A New Way of Seeing our Children’s Emotionally-Triggered Actions
Mis + Behavior
Here’s something with which all parents everywhere have to deal. Just for signing up as a parent, we’ll have to face this little concept. We’ll be asked to pick sides, to align ourselves with certain strategies, and to commit ourselves fully to waging all-out war. We’ll be told we have no choice. That anything else would be, well – permissiveness.
But we’ve made a huge imaginary Mis + Take…
The word “misbehavior” means: “an improper, inappropriate, or bad manner of acting”, and of course this means in terms of social norms, family rules, etc.. In use, though, it’s commonly applied to any action that we grown-ups don’t like, and never fails to imply some nefarious intent on the part of the “misbehaver”. The truth is, however, that children (especially young ones) who are experiencing powerful emotions aren’t choosing actions -- they’re compelled by their feelings to act in ways that they can’t regulate. They aren’t misbehaving. They’re doing exactly as their biology intends. And whether we like it or not, it couldn’t be more appropriate for where they are developmentally and what they are experiencing physio-emotionally.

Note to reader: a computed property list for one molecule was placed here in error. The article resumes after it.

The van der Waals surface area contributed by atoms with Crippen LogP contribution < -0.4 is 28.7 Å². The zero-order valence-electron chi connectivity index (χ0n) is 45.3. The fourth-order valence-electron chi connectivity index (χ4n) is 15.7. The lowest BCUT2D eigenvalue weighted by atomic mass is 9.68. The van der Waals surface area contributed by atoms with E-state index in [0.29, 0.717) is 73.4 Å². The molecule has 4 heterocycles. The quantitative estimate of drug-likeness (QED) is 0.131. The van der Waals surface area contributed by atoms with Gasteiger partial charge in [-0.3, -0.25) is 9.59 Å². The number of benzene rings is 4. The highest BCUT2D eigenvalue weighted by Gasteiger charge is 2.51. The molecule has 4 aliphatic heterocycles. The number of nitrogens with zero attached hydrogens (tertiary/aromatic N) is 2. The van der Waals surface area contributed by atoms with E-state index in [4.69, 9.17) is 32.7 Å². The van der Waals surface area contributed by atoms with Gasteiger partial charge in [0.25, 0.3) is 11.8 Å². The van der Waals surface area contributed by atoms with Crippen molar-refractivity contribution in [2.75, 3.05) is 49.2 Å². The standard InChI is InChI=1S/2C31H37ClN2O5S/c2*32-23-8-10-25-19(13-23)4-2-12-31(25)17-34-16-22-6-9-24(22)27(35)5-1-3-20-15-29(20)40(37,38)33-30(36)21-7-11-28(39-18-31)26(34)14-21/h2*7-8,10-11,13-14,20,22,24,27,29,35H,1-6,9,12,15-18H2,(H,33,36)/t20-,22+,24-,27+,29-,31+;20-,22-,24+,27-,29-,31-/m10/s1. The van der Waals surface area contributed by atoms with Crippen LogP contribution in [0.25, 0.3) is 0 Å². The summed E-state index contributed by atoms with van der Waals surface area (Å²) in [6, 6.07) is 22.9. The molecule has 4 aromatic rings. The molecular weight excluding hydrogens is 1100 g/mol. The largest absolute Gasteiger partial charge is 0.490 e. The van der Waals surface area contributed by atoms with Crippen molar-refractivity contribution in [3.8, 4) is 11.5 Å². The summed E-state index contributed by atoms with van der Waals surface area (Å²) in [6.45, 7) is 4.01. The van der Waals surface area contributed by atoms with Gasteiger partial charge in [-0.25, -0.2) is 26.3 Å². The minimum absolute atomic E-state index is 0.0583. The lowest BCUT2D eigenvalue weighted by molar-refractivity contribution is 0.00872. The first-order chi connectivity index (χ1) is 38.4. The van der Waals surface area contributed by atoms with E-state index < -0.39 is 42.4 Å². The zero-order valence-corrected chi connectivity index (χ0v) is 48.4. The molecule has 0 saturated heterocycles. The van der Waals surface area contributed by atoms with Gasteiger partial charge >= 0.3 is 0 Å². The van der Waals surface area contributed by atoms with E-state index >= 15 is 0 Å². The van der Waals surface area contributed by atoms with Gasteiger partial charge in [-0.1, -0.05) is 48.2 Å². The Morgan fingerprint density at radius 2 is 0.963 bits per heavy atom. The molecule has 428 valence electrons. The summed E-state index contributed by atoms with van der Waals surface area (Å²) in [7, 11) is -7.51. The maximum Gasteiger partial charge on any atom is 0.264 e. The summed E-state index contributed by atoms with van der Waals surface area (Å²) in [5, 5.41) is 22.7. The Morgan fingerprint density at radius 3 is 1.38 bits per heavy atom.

The Safety System or Ain’t Misbehavin’
When children experience intense emotion, they lose contact with the executive part of the brain. That means, just like someone with Alzheimer’s can’t access the brain machinery for memories, so too, an upset child can’t access the brain machinery for thinking clearly, or acting carefully. When emotion strikes, that emotion has to be dealt with first in order for the executive brain, which controls thinking and motor impulses (among a host of other higher functions), to come back online. This happens in one or more of three ways:
1. Like every healthy mammal, the child calls out for help and receives the empathetic support that she needs in order to let out the emotion, and/or get other needs met, and then returns to a calm state and higher-brain function.
2. The child’s nervous system obliges her body to some action to discharge the intensity of the uncomfortable feeling. Her brain is on it’s way to reverting to a survival state, and punching her sister is a tiny release, a minor, incremental improvement over the jealousy and powerlessness, etc., she was feeling just before.